Iron Woman: Artist miChelle Vara Transforms Found Metal Objects Into Sublime Sculptures
Vara, who owns Ballard Road Art Studio in Wilton, recently let 'saratoga living' inside her whimsical world.
miChelle Vara stands next to three of her paintings made with a mixture of tar and oil paint. (miChelle Vara)
I used to teach music lessons (guitar and ukulele) on Saturdays in Schuylerville. On the drive there, I’d always pass this little white warehouse at the corner of Ballard Road and Route 50, maybe just a mile up the road from the Wilton Mall. The warehouse itself wasn’t anything extraordinary, but its yard always grabbed my attention. It was filled with imaginative sculptures made from found and repurposed metal objects, welded and twisted into alluring, abstract shapes, such as strange creatures or majestic horses (an obvious hat-tip to the area). It turns out that this otherworldly place is called Ballard Road Art Studio and is owned by artist miChelle M. Vara. Thankfully, she let me in.
An artist of many talents—welder, photographer, jewelry-maker, restorer—Vara has a theory as to why she’s drawn to found objects and, well, for lack of a better word, junk. “Objects carry energy and memory,” says Vara. “These objects have been used—they’ve been handled. I don’t know where they came from or what their past was. But as soon as I meet the objects, I know what it wants to be.” This passion for collecting and, in a sense, recycling found objects is what drew Vara to welding when she was only in her teens. Completely self-taught, she tried her hand at industrial and commercial welding gigs in order to financially support herself as an artist. This included everything from underwater welding to iron-working in a factory and breaking down old paper mills in Alabama. “I absolutely adore objects that are found or recycled,” says Vara, who tells me that she enjoys giving the objects “a new function” or getting observers talking about it in a new light. Found objects literally surround Vara in her workshop: She has a collection of broken tools, metal chains, bent bicycle gears, old car parts and rusted wires—as well as her own evocative, welded sculptures that rise from the scrap pile.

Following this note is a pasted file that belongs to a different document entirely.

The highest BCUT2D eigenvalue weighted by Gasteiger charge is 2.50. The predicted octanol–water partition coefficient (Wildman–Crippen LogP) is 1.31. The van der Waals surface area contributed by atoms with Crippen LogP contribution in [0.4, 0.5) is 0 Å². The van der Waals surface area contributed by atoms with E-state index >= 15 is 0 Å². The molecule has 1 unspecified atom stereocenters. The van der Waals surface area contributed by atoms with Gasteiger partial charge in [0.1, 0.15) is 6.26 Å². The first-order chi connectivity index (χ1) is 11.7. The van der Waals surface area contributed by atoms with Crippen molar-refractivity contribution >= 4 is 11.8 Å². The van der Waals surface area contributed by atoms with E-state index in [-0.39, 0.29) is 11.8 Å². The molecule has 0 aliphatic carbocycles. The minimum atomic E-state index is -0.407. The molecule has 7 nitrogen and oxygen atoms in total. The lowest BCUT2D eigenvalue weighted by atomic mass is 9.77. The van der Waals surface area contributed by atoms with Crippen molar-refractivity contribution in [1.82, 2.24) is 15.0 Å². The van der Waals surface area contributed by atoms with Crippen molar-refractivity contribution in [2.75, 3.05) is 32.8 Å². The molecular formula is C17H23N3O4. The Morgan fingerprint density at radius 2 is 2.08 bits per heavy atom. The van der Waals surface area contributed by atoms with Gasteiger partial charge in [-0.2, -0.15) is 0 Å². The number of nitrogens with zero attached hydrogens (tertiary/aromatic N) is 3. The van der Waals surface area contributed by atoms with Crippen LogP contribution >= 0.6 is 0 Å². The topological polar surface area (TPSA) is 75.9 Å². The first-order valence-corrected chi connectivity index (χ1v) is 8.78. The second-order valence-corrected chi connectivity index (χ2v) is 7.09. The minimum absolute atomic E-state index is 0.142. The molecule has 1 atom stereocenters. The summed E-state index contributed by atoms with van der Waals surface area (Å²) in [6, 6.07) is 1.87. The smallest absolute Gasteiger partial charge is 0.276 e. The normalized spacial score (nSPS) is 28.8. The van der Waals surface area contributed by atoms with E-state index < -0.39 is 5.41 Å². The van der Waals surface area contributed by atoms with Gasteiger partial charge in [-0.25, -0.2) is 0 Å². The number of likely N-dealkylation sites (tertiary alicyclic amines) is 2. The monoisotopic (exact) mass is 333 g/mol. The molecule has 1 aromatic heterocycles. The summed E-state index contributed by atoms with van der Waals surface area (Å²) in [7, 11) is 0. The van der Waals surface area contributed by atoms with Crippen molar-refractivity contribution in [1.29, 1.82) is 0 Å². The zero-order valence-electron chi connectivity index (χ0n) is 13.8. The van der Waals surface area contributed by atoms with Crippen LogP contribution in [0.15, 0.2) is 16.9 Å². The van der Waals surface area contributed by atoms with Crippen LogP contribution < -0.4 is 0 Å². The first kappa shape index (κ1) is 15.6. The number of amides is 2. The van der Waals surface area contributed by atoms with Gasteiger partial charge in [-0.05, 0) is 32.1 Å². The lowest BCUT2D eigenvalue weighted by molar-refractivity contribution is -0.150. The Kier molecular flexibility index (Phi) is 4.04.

Vara was born in New Jersey and educated at a nontraditional Montessori school where her artistic inclinations were piqued by a photography class. It wasn’t long after this that she got her first paid job—at the age of nine, no less—hand-lettering signs on the Jersey Shore. After receiving a full scholarship and graduating from the prestigious Pratt Institute in Boston, Vara spent some time traveling and working odd jobs up and down the East Coast (including a stint in the circus). Then, in 1995, Vara chose to settle down in Wilton and open up the Ballard Road Art Studio. She handpicked the Saratoga area because of its proximity to one of her idols, the American abstract sculptor and painter David Smith. Arguably the most important metal artist and sculptor of the 20th century, Smith permanently relocated his successful studio in 1940 from the bustle of New York City to tiny Bolton Landing on Lake George. “The really interesting thing about this area is that we’re in between New York City and where David Smith spent his time,” Vara says. “So, for me, it’s almost like a mythological path from the City to David Smith’s space, and I think you find more metal sculptors in Upstate than you do anywhere.” To Vara’s point, C & C Specialty Iron, founded in 1994 and run by another welder and machinist, Chad Wilson, joined forces with her studio in 2000 to expand its operations and offer more custom welding projects to clients.
Unlike many artists, who produce works of their own mind and then sell their wares to interested buyers, Vara prefers to work almost exclusively with clients on commission-based pieces. “I know a lot of artists don’t, and don’t feel comfortable with it,” says Vara of commission-based projects. “However, there’s a synergy when you work with a client, and you’re trying to connect to a higher level of what they expect,” she says. And that template has worked out well for her; she’s not only been able to build out an expansive list of clients, but it’s also allowed her artwork and sculptures to reach a much wider audience. Her work has been exhibited in galleries and installed in public spaces and parks all around the world. She’s done everything from creating backdrops and scenery for Universal Studios and Disney to paying tribute to the World Trade Center in Albany. She’s even produced a traveling sculpture, entitled Embryo, that’s been exhibited at England’s Stonehenge (!), and has made stops in Germany and Plymouth (UK).
When Vara isn’t doing commissions for clients, you can find her producing a number of personal projects—one of which nods to that Montessori school education. She currently has a photographic series on display in Germany, part of a traveling exhibition called Hope is Maybe, which features a number artists whose work highlights or draws attention to the ongoing refugee crisis in Europe. “I like to do things that are activist-based,” she says. And she was recently invited to produce a piece for the Sculpture by the Sea series, which installs artists’ works of art at Bondi Beach in Sydney, Australia. It’ll be on display from October 18 to November 4, and again next year, from March 1-18.
Exhibiting her work internationally is a tremendous honor—and it’s brought her around the world—but lately, Vara’s found it more difficult to leave her studio in Wilton for weeks on end. Not just because it’s her business, but because she loves it here so much. “This is a super area to live,” Vara says. “You can do anything: hike, swim, boat. And it’s all within five or ten minutes. Not too many places really have that.” Not to mention something as unique as the Ballard Road Art Studio or miChelle Vara. (Click on the photo at the top for a photo gallery of more of Vara’s work.)